|Birth: ||Nov. 3, 1917|
|Death: ||Jul. 22, 2009|
In Memory of EDWARD DAVID LOWRY
Edward David Lowry died of natural causes in Bellingham on 2009 July 22. He was born in Seattle on 1917 November 3. When his father joined the Consular Service of the United States and then was posted to Cuba, Ed moved there as a child with his parents; it was in that insular country that his brother, Jose, was born. After an interval in Cuba, Ed, his parents, and his brother moved to Mexico, where his father took up his next post, and where Ed's sister, Carmelita, was born. Ed spent much of his childhood and youth in those two countries, and became immersed in Spanish-American culture, gaining fluency in Spanish as a child; he retained this fluency for the rest of his life. And while resident as a youthful gringo in Mexico, he acquired a native's understanding of and appreciation for tauromachy.
The death of Ed's father while Ed was yet adolescent precipitated Ed's return to the country of his birth, where he took up residence with relatives of his mother, in Illinois. Several years later, he enrolled in the University of Illinois, where he pursued a baccalaureate course in which he studied mathematics principally. After the University of Illinois graduated Ed, he went to work, in East Alton, Illinois, for the Winchester-Western Division of what is now known as the Olin Corporation. There he began a decades-long career as a ballistician. Although most of Ed's work was concerned with the ballistics of shot, during World War II, he worked on the trajectories of other species of projectiles. And he married Nadejda Popov in Florissant, Missouri, on 1943 March 5. Eighteen months later, their son, Edward Popov Lowry, was born. By 1949, he had been transferred by his employer from East Alton, Illinois, to New Haven, Connecticut, historically the home of Winchester, as the famed Winchester Repeating Arms Company, and where it still had a presence. Ed always regretted not availing himself of a colleague's kindly offer of a pair of tickets to the pre-Broadway tryout of Rogers & Hammerstein's musical South Pacific, with its original Broadway cast, which took place in New Haven; he had no way of knowing that the show would go on to become a smash of historic proportions.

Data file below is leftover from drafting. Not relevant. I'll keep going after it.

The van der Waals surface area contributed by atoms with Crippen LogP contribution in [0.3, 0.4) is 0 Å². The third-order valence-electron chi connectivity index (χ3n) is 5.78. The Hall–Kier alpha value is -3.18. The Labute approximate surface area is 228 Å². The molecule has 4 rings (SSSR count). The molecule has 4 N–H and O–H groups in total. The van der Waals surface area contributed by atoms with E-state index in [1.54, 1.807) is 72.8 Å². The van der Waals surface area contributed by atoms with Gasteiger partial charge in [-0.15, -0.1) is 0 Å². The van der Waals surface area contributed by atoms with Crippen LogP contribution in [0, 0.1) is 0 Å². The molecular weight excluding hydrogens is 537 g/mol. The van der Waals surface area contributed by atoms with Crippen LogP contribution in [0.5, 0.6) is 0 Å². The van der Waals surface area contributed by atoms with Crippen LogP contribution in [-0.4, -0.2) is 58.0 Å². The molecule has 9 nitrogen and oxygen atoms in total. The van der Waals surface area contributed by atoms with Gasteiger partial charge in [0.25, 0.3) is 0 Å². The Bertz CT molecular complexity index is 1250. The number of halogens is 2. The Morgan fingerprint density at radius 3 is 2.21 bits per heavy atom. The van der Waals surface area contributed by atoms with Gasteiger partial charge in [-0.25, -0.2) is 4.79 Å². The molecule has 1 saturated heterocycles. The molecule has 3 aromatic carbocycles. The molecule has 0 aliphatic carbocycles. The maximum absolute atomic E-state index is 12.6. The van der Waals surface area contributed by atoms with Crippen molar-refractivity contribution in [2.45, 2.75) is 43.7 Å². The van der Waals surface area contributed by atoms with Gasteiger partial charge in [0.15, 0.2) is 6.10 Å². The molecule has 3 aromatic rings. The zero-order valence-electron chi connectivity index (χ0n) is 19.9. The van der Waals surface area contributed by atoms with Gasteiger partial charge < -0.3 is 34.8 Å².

By 1968, Ed had become Director of Fundamental Research for Winchester-Western Division of Olin Mathieson Chemical Corporation. He was asked by the Manufacturing Chemists' Association to write a book that was to be part of its series Chemistry in Action. Ed agreed, and the result was his second book, Interior Ballistics: How a Gun Converts Chemical Energy into Projectile Motion, a largely non-technical study written for the interested layman, published by Doubleday & Company in 1968. His earlier book was Exterior Ballistics of Small Arms Projectiles. When, not long before Ed retired from the Olin Corporation, the issue of toxicity of lead shot arose, Ed conducted research on the ballistics of iron shot versus those of lead shot. When Ed retired from the Olin Corporation in the 1970's, he had spent his entire life as an adult east of the Mississippi.